“It was the night before the Super Bowl, and I took a nasty fall. Hip fractured on both sides, pelvis fractured twice, and a cracked coccyx. So they took me to Yavapai Regional Medical Center. I was there for four or five days, and then they transferred me here to Mountain Valley. When I got here on the sixth of February, I was an unholy mess. I could hardly move for the pain. Here we are on the 22nd. I’m ready to go home.
The therapists here are nothing short of miracle workers.
They have a vocation much the same as a priest or a nun. Theirs is to help, and help they do. They get up at some ungodly hour in the morning, every single morning, to come in and help us. We’re the ones who benefit from this. In order to work with them, you show them that you want to go home. Your goal is to be able to do things here that you need to be able to do at home.
Now, I hope none of you ever winds up here, but if you ever do you need to understand that you are in the best of hands. These folks are nothing short, as I said, of miraculous. They don’t harangue you, they don’t tell you you’re not working hard, none of that. They’re the most pleasant people in the world, the most patient – talk about deep wells of patience my goodness every single one of them! I can’t say enough for the administration, for everybody here. Dr. Nambiar is a fine doctor, the nurses are all wonderful.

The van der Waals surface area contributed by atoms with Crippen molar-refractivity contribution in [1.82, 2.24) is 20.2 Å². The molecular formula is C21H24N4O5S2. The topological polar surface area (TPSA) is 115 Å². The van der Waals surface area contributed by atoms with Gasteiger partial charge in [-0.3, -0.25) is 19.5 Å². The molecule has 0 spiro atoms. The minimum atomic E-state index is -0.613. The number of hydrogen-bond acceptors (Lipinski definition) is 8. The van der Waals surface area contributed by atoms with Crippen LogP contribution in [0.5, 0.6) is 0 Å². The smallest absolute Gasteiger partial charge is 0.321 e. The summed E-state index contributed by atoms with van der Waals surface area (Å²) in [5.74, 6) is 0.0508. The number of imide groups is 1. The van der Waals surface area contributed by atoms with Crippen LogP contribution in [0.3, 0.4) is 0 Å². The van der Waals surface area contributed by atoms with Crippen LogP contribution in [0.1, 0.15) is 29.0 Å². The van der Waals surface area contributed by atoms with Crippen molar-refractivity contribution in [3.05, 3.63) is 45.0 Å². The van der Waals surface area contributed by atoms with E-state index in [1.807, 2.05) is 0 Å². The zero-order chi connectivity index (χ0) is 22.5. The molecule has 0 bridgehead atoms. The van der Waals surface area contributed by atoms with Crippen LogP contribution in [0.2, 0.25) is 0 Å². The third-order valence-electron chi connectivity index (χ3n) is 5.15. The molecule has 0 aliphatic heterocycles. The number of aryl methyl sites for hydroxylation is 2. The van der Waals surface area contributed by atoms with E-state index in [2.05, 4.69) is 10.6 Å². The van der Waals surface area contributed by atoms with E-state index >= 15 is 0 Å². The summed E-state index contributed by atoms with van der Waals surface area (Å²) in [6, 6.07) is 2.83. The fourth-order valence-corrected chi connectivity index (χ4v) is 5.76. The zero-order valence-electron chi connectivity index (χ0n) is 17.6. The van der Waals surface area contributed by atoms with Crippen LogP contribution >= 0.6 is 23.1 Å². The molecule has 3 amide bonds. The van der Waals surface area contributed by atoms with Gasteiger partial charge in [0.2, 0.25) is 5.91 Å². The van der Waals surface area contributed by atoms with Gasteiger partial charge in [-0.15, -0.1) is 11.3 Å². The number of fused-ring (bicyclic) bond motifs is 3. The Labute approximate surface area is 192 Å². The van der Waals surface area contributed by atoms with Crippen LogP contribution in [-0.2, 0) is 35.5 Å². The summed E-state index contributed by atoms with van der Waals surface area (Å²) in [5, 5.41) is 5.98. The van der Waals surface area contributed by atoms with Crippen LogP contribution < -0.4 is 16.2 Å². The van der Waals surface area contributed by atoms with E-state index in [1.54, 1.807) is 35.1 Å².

There isn’t one person working here who isn’t working for me and for every other patient here to get us out of here, home and on our own. We had a home visit just the other day with one of the occupational techs. Everything was found fine. I was able to do everything I need to do at home. I flopped myself into bed, I worked in the kitchen, I did everything I needed to do and it all worked out well.
I’m here probably two more days, after which I’ll be on my own once again and one happy, independent soul. I will have outpatient home healthcare. I’ll be going through their agency for that, why would I want to switch horses in the midst of a stream?
There are no superlatives of which I can think–and I love this English language of ours I’ve always loved it–but I can’t think of a superlative that really fits. These people are that good. I wish you, as I said, never have to come here. But if you do, know you’re going to get well.”
Whether you are a patient preparing for an inpatient hospital stay, or someone who’s loved one unexpectedly finds themselves in a hospital, having the right things for a hospital stay is important. Packing the right items will help make your stay less stressful and allow you to focus on your recovery.
Below you’ll find a summary of suggested items to pack for a hospital stay.
5-6 outfits of loose fitting pants and tops
Sweater or jacket
Supportive pair of athletic shoes with non-skid soles
According to the Centers for Disease Control, the 2017-2018 flu season was one of the worst. Understanding Influenza – how it’s spread, how to prevent it, and the symptoms of the flu – can help keep you, and your community healthy this winter. Below are five flu facts to know as we enter flu season.
Can a flu shot give me the flu?
The Influenza vaccine is safe and cannot give you the Flu. It takes 2 weeks to build up your immunity, so you can contract the flu before developing the antibodies.
How is the flu spread?
Influenza is a contagious respiratory virus that spreads when you are exposed to an infected person that coughs or sneezes. It can also be spread by touching your nose, mouth or eyes after touching a surface with the virus on it.
How can I prevent the flu?